The Review details the progress and the pitfalls to date in transforming Africa’s agriculture sector, and lays out what steps must be taken to catapult Africa into becoming a global agricultural powerhouse in the next decade. In recent years, agriculture has zoomed to the top of Africa’s policy agenda, with African countries pledging to eradicate hunger and halve post-harvest losses in under a decade. The sum total of these efforts showed the AfDB has made good progress on several fronts: 97% of the Bank’s agriculture projects were rated satisfactory. In the meantime, project approval times shrank to six months from nine months. Largely as a result of the Bank’s Integrated Safeguards on social and environmental impact and its enhanced focus on gender equality, 89% of projects had a climate-informed design, and 87% factored in gender differences, major improvements on both aspects. The number of projects managed by field offices grew to 70%, a leap from 40%, to meet the demand of member countries to working more closely with the Bank.

AU/UNECA policy process: an update on the Draft Africa Policy Framework, Applications Platform and Guidelines for the Development and Promotion of Regional Agricultural Value Chains

A suite of country trade and development reports:

Sudan National Trade Facilitation Roadmap 2017-2021 (UNCTAD): Seeking ways to boost its economy, Sudan aims to remove unnecessary costs and reduce the time to trade across its borders by 40%, boosting exports by at least 25% by the end of 2021, according to a new plan launched by the Sudan Working Group on Trade Facilitation in December 2016. The plan, which comes as Sudan became the first country to complete UNCTAD’s Empowerment Programme for National Trade Facilitation Committees, aims to both boost GDP and improve the county’s standing in international logistics rankings: Sudan placed 184 out of 189 countries in the World Bank’s Trading Across Borders index in 2016. The plan includes making it easier for Sudan to trade 10 key products representing almost half of Sudan’s exports. The value of these exports was worth more than $1.5bn in 2015. The 31 actions included in the National Trade Facilitation Roadmap 2017-2021 were drafted with the assistance of UNCTAD.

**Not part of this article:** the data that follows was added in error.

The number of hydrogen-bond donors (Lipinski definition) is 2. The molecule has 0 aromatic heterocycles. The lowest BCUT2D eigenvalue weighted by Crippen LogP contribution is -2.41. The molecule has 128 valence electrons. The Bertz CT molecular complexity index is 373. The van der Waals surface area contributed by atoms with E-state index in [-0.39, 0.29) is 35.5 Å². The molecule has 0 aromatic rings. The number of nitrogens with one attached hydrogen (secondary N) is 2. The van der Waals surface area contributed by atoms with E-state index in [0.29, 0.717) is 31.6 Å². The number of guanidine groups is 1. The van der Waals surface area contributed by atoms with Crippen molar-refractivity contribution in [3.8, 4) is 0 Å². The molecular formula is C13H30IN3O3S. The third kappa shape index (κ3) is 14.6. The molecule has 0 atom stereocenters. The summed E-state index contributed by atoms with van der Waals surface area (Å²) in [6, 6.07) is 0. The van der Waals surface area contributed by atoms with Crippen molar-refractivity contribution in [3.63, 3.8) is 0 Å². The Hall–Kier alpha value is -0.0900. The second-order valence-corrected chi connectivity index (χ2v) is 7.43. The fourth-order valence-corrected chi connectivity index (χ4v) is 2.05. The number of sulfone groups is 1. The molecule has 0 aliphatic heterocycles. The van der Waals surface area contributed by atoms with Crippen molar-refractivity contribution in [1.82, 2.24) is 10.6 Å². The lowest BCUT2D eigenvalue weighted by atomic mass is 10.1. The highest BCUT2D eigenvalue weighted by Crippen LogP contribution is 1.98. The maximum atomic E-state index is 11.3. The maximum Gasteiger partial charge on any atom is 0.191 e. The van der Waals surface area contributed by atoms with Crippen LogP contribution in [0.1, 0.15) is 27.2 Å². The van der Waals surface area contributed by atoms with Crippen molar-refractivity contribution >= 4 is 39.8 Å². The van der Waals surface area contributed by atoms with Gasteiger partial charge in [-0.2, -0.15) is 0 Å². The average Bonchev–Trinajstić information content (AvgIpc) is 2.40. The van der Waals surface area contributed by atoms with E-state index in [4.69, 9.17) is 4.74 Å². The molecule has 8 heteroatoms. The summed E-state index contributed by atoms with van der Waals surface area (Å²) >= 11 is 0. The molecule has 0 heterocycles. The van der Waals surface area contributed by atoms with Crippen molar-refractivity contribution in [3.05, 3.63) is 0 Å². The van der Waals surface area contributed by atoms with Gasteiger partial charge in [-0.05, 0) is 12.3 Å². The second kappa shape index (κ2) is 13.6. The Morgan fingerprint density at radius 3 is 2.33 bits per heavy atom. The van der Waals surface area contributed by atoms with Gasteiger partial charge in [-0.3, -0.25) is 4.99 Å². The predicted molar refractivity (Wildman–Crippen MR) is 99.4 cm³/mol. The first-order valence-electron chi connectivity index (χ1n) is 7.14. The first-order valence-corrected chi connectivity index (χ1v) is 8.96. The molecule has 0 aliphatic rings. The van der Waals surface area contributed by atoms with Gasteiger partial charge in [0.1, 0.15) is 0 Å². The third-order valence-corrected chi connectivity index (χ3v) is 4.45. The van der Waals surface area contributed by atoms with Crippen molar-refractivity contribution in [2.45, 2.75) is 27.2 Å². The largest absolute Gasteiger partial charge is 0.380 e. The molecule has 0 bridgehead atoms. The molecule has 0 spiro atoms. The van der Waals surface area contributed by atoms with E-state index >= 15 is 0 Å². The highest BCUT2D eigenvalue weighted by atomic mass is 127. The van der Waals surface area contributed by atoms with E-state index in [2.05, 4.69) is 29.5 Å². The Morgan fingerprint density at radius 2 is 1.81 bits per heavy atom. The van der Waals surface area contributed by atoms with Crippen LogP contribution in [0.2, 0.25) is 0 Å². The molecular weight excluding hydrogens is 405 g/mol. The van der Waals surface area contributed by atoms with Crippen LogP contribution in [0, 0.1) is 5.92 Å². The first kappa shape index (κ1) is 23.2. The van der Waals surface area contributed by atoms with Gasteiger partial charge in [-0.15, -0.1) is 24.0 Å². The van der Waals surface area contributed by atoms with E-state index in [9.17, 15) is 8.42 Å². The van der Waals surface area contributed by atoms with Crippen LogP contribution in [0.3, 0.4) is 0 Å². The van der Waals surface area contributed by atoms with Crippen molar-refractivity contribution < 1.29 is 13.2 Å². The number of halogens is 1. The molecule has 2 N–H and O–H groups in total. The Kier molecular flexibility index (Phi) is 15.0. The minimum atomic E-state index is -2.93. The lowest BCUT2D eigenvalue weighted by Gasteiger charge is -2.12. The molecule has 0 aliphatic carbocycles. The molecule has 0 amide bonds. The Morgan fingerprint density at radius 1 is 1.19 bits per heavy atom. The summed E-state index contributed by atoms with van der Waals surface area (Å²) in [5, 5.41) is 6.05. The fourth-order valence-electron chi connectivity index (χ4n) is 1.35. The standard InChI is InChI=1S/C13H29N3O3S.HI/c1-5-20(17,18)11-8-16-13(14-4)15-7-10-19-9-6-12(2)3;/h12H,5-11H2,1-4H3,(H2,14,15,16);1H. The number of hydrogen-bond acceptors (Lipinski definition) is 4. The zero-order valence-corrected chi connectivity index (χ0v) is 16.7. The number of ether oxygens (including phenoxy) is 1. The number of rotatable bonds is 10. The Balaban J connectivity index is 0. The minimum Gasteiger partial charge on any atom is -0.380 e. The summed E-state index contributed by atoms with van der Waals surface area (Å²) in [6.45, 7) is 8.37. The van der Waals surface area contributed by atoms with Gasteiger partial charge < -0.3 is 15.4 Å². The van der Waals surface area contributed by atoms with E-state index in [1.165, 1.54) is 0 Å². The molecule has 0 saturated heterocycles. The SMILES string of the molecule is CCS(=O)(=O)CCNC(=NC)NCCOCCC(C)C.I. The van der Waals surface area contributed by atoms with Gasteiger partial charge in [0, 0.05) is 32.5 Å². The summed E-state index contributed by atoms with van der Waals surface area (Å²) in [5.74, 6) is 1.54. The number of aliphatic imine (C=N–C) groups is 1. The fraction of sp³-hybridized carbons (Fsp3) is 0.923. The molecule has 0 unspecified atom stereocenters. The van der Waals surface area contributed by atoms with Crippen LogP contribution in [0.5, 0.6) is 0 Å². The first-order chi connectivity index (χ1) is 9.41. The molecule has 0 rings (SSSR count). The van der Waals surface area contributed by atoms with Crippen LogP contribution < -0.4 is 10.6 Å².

Mozambique: Accelerating poverty reduction - challenges and opportunities (World Bank): Official data shows that poverty fell from 69.7% in 1996 to 46.1% in 2015 but for each percentage point of economic growth between 1996 and 2009, poverty only reduced by 0.26 percentage points. This is nearly half as fast as what Sub-Saharan Africa has achieved relative to the same level of growth (0.5 percentage points). The report notes that while poverty reductions have been modest, not everyone is benefitting equally. Inequality remains high and has reduced the potential for economic growth to generate significant gains in reducing poverty. More than two million Mozambicans could have been lifted out of poverty had the economic growth created between 1997 and 2009 been more equally shared. Additional findings of the report:

Botswana: Country programme document for Botswana, 2017-2021 (pdf, UNDP): In view of the above, and in response to the expressed needs of the Government, UNDP will implement a programme that reinforces the value triangle of policy design, policy implementation and data as Botswana moves towards ‘Vision 2036’. The programme will address the following national priorities (eleventh national development plan): eradicating extreme poverty and reducing inequality; strengthening human development outcomes; generating diversified export-led economic growth and employment creation, and deepening democracy, as well as managing the trade-off between income generation and environmental sustainability.